# What is wrong with the argument $1 = \lim_{n\to \infty} n/n = \lim_{n\to\infty} (1/n+1/n+\dotsb+1/n) = 0$?

Let we have

$$\begin{equation*} n\times\frac{1}{n}=\frac{1}{n}+\frac{1}{n}+\cdots+\frac{1}{n}\mbox{ (n times)}. \end{equation*}$$

Taking $$\lim_{n\to\infty}$$ to both sides, we get

$$\begin{eqnarray*} \lim_{n\to\infty}1 &=& \lim_{n\to\infty}\left(\frac{1}{n}+\frac{1}{n}+\cdots+\frac{1}{n}\right)\\ \Longrightarrow1&=&0+0+\cdots+0\mbox{ (n times)}\\ &=&0. \end{eqnarray*}$$

I am not an expert of math, and confused that where the confusion is.

• An informal answer here: The problem is the "dot...dot...dot" part. There is such thing as an indeterminate form, being zero times infinity. And that is typically NOT zero. With the "dot...dot...dot" notation, you are "reading" the problem as a finite amount of $1/n$ terms (even though it is not your intention) and hence you come up with zero as the (incorrect) answer. – imranfat Aug 5 at 2:17
• Also, I up-voted the question because it is a good question. You pose this question to introductory calculus students and I bet half of them cannot point out the issue. – imranfat Aug 5 at 2:19
• By your logic, on the left you also have $\lim n \cdot \frac{1}{n} = \lim_{n\to\infty} n \cdot \lim_{n\to\infty} \frac{1}{n} = \infty \cdot 0.$ – mjw Aug 5 at 2:20
• The problem is that you can't only take limit on $n$ only on part of the expression. There is the "$n$ times" which also depended on the $n$ you are taking to $\infty$. And no, you can't split the limits up in two in general. – user10354138 Aug 5 at 2:21
• – Angina Seng Aug 5 at 2:27

This is an excellent argument that we cannot in general find a limit by taking the limits of the parts of an expression.

When many students are first introduced to limit laws, they see their instructor go through a lot of complicated math in order to prove things that feel obvious. In this case, the relevant one is the addition law:

$$\lim_{x \to c}\left(f(x) + g(x)\right) = \lim_{x\to c}f(x) + \lim_{x\to c}g(x)$$

This seems obvious, right? A limit means "what number does this expression get close to". Of course $$f(x) + g(x)$$ would get close to the sum of whatever $$f(x)$$ gets close to and whatever $$g(x)$$ gets close to. So why does the instructor (or the textbook) spend half a page messing around with $$\epsilon$$s and $$\delta$$s to prove the law?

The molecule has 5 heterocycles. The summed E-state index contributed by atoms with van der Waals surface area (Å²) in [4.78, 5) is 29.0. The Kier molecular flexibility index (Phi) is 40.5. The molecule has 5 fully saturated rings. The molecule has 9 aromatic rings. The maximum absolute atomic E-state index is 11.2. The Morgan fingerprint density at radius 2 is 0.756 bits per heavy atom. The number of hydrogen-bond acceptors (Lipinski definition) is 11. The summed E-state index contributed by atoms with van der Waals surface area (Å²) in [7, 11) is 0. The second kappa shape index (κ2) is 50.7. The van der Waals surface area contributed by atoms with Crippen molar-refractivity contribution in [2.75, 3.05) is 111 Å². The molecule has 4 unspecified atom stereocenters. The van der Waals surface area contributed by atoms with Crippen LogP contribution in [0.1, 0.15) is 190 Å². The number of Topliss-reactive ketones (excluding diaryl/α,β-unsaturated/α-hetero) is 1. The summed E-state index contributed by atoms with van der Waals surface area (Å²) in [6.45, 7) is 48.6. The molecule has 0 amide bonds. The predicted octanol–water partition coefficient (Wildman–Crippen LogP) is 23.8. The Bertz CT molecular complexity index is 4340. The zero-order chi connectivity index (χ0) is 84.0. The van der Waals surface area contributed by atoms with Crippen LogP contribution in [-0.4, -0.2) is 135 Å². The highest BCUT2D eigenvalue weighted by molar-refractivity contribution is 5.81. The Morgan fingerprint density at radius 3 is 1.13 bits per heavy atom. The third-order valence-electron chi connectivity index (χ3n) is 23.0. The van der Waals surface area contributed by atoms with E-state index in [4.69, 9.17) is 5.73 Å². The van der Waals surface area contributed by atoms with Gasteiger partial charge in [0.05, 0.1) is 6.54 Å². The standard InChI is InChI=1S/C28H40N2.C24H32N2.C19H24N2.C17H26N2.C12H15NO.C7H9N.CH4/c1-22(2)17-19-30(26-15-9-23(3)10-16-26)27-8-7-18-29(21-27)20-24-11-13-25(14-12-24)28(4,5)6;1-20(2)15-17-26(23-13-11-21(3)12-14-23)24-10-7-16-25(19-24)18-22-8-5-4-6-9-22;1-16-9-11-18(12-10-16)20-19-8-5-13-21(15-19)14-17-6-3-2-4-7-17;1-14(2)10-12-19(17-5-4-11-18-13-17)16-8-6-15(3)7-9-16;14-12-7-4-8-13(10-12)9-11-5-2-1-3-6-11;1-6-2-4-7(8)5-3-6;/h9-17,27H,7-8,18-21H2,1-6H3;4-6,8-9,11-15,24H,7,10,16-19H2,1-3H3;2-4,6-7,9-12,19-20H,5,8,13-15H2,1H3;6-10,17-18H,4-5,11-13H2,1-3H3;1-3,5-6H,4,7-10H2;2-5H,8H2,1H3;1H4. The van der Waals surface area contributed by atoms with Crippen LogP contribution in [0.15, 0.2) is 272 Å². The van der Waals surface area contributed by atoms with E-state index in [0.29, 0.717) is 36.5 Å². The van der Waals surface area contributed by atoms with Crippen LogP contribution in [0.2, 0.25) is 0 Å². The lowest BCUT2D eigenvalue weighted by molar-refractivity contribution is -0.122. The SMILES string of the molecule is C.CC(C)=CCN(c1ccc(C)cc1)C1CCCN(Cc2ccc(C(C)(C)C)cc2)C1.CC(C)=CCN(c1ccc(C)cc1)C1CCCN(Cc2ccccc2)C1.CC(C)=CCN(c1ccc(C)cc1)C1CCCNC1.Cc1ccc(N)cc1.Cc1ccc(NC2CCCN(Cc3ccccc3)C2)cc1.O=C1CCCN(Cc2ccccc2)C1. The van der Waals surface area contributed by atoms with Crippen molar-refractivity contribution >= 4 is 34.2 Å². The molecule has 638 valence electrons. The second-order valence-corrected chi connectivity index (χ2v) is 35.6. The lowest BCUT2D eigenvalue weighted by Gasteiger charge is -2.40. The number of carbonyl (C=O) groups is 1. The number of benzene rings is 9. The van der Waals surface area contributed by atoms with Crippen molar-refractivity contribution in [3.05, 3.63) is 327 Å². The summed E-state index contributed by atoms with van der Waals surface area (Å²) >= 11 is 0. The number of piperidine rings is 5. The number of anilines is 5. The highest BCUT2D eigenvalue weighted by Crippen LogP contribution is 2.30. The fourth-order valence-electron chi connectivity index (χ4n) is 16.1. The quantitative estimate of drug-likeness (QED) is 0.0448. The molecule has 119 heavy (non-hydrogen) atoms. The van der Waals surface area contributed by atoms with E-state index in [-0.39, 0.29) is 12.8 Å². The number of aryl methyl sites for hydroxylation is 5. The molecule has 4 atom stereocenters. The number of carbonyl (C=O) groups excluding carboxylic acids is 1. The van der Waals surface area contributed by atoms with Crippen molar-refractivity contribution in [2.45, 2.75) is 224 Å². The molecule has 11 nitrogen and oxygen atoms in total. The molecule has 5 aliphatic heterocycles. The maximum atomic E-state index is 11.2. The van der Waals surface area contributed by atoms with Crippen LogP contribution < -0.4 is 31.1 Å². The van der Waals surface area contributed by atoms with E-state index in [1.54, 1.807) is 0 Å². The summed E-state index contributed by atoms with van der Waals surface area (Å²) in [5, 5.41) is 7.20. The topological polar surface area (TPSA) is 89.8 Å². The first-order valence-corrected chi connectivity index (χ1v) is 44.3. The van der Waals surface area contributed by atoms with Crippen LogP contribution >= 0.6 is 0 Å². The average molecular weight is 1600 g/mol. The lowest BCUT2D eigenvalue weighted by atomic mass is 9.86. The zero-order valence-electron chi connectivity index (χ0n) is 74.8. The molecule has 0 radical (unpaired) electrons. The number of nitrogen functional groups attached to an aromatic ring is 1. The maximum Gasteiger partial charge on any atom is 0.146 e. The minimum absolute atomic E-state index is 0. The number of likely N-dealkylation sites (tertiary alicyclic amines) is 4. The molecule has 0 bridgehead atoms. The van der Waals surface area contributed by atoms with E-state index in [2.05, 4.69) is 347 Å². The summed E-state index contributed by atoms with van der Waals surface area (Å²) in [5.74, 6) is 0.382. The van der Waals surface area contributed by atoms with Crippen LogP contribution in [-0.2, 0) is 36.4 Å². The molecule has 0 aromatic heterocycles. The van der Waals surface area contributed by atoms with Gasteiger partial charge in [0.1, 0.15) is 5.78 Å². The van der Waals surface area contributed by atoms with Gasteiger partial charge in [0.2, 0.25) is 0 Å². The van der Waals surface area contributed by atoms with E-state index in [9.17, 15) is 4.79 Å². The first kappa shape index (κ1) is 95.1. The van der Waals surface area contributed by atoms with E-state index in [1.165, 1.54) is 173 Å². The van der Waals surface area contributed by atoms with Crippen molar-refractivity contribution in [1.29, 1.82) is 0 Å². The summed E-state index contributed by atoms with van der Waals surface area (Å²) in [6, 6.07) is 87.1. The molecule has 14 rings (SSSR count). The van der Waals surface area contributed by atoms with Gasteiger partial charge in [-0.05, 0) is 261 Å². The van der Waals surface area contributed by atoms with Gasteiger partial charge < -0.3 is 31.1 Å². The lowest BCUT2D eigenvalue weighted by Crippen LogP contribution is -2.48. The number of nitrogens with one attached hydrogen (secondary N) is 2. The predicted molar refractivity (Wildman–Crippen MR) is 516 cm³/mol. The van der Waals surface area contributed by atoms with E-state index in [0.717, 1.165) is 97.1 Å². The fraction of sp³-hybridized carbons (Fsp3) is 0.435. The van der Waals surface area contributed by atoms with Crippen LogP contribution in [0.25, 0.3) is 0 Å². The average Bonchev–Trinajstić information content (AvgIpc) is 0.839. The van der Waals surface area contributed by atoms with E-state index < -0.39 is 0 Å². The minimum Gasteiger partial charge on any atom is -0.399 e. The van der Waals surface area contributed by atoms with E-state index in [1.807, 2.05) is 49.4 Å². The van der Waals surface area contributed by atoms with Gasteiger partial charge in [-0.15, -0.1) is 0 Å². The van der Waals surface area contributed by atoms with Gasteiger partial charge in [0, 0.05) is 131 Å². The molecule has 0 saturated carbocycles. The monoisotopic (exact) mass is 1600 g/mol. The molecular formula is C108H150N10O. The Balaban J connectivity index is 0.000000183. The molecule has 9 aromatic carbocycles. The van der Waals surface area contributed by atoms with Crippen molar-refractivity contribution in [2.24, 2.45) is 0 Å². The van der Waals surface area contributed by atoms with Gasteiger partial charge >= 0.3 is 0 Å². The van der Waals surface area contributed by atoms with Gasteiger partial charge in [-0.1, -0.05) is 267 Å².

The answer is because of exactly the sort of thing you've pointed out. There are situations where the "intuitive" approach to limits stops working, essentially because infinity is hard. For those situations, we need to rely on the proof. Crucially, in this case, the proof relies on there being only two things added together. This means, if we want to adhere perfectly to the law as stated, we have to jump through hoops like this:

\begin{align*} \lim_{x \to c} \left(f(x) + g(x) + h(x)\right) &= \lim_{x \to c} \left(\left(f(x) + g(x)\right) + h(x)\right)\\ &= \lim_{x \to c}\left(f(x) + g(x)\right) + \lim_{x \to c}h(x)\\ &= \lim_{x \to c}f(x) + \lim_{x \to c}g(x) + \lim_{x \to c}h(x) \end{align*}

We can do the same to deal with four, or five, or five hundred things added together. But how would we deal with $$n$$ things added together, when $$n$$ changes over the course of the limit? If we "peel off" one like I did above, there'd still be infinitely many left over. In other words, even with aggressive uses of this limit law, we can only handle sums of fixed size. One that "grows", like $$\frac1n + \frac1n + \cdots + \frac1n$$ does, can't be handled this way.

To summarize: Many of the limit laws feel like they're just saying "take the limit of the parts of the expression". This isn't true; in fact, they're saying "here is one precise way in which you can find a limit by using the limits of the parts". If you want to do something to a limit that isn't one of the standard limit laws, you're doing something special, which means you'll need to go back to the definition of the limit (or something similar) in order to make sure that what you're doing works.

• Excellent answer. I don't know if this is worth noting, but we could peel off one term (or finitely many) from the expression in question - we just are always left with a sum that doesn't have a fixed size. e.g. $\displaystyle{\lim_{n\to\infty}}\underbrace{\frac1n+\frac1n+\cdots}_{n\text{ terms}}=\displaystyle{\lim_{n\to\infty}}\frac1n+\displaystyle{\lim_{n\to\infty}}\underbrace{\frac1n+\frac1n+\cdots}_{n-1\text{ terms}}$ – Mark S. Aug 5 at 13:05